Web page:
Building an AI model can be incredibly tricky. As an emerging technology, the rate of failure is quite high. This exists due to the lack of standards and open source libraries enabling developers to fulfil each use case. AI also comes with an incredible amount of ambiguity. For instance, when building a mobile app with a private messaging feature, there are use cases and open source code enabling a developer to understand precisely what the expectations of the platform are from a usability perspective, and code that other developers have published enabling them to achieve this. In the context of artificial intelligence, despite some open source code existing, the use cases are more specific to each business than our mobile app example. This creates an overall challenging experience for the developer.
In this article, I’ll be providing you with a mechanism I use to ensure an AI model is fit for purpose, fulfilling your expectations as the end user. If you’re not the end user, these practices are effective in ensuring what you build will fulfil the stakeholder’s requirements.
Let’s start with a definition of AI.
I find AI is best defined with the use of a metaphor. Historically, computers have been advanced calculators. They have never been more intelligent than the individual who created the software. As calculators were programmed to execute addition, subtraction, and other functions, there needed to be a human teaching the calculator (by writing code) how to handle these calculations. AI takes this one step further by enabling a computer to teach itself. Programmers instead write systems that are able to teach themselves based on predefined rules, enabling it to learn and adapt on its own. AI is not simply a set of rules to follow (although, in my experience, 90% of “AI” solutions developed by companies fit into this category).
Without further ado, let’s get stuck into the process.
The process I’d recommend you follow if building an AI model is as follows:
Start by defining the business objective that AI will fulfil. This can be extremely general at first, as our latter stages will naturally force us to refine it further. For example, let’s assume that other non-AI systems have been limiting in the past at building financial forecasts. Our initial objective will be: “To forecast financial outcomes of the business”. Let’s take this through to the next stage.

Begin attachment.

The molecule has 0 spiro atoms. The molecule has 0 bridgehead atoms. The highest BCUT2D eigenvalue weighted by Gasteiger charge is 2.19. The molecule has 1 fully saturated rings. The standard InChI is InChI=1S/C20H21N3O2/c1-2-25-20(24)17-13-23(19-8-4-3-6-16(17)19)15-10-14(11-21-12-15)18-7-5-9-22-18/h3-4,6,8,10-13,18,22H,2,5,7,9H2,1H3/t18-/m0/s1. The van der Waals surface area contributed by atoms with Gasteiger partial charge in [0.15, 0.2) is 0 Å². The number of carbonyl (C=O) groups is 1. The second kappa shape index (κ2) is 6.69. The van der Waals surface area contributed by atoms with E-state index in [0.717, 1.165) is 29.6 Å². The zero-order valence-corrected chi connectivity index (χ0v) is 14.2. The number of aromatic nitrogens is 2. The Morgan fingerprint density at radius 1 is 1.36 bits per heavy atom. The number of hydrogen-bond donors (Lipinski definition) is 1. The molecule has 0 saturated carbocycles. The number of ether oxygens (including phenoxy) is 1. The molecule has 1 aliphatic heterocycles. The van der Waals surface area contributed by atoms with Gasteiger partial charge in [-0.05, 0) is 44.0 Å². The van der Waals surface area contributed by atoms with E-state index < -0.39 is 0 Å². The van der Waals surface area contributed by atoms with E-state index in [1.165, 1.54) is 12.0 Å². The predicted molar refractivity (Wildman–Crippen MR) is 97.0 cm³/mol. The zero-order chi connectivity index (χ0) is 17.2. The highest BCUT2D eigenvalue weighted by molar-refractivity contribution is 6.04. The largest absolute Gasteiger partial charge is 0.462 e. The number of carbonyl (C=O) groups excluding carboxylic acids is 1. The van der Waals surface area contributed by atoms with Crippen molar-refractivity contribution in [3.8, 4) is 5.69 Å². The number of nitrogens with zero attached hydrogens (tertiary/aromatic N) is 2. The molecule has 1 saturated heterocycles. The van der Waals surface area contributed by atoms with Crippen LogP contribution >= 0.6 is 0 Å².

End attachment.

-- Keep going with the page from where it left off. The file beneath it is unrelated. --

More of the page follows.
Our next step is to build an initial draft. Despite the terminology I’ve used, we won’t be writing any code yet, just drafting how the system will work conceptually. This is effectively mapping how (in our case) a forecast will use historical data to predict future financial figures from a logical standpoint. But, what are they predicting? With a financial model, generally a good start is to forecast information such as revenue and profitability. By understanding this, our model’s definition becomes more refined.
The stakeholders in the business typically responsible for this task are those best equipped to provide their input. Ultimately, it will be the huge data sets and what seems like “gut feeling” that stakeholders use to forecast financial outcomes. In other words, the “intangibles”. This is actually what we want to focus on the most.
Next, you’ll need to prepare your data with a process called “preprocessing”. This is heavily implemented by data scientists, but there are parts of the process that non technical people will be involved in too. Taking our financial model idea, we now need to provide our data scientists with the information they need to predict this.
The preprocessing stage can then commence. Preprocessing is effectively taking your data and standardising it such that a model is able to work with it. This is particularly relevant where you use a plethora of systems with data stored in a different way. For an AI model to work with the data, it must be standardised so each system’s information can be processed the same. It’s up to the stakeholders to ensure all systems with potentially valuable information are making the data scientists aware of this.
The results really start to transpire during this stage where the model is built. Based on the draft you created, and the data available, our data scientists can start to build an initial model. This step has the highest susceptibility to risk of failure, and is generally where AI models fall over. Follow these steps carefully.
Start by segmenting your data into a smaller set and deriving the expected outcome. How do we do this? First, take your data and limit it to a particular period in the past. For instance, let’s only use data filtered until the end of 2017. We then want to use our model to predict the financial outcomes in 2018. As we have the real data for 2018, we can determine how effective our model is by comparing our model’s financial forecast for 2018 with real data from 2018. This enables us to then use the results to refine the model to perfection. Of course, you will want to simulate multiple tests of this nature. However, this mechanism will allow you to assess the validity of the model before you ever deploy it into a production environment.
Deployment is the final stage of the process. In this stage, the model complete with data, business rules and any revisions during step 4 is ready and implemented for all parties to use. Naturally, it’s critical you proceed with caution. However, you should now have confidence in your model after thorough testing of historical data.
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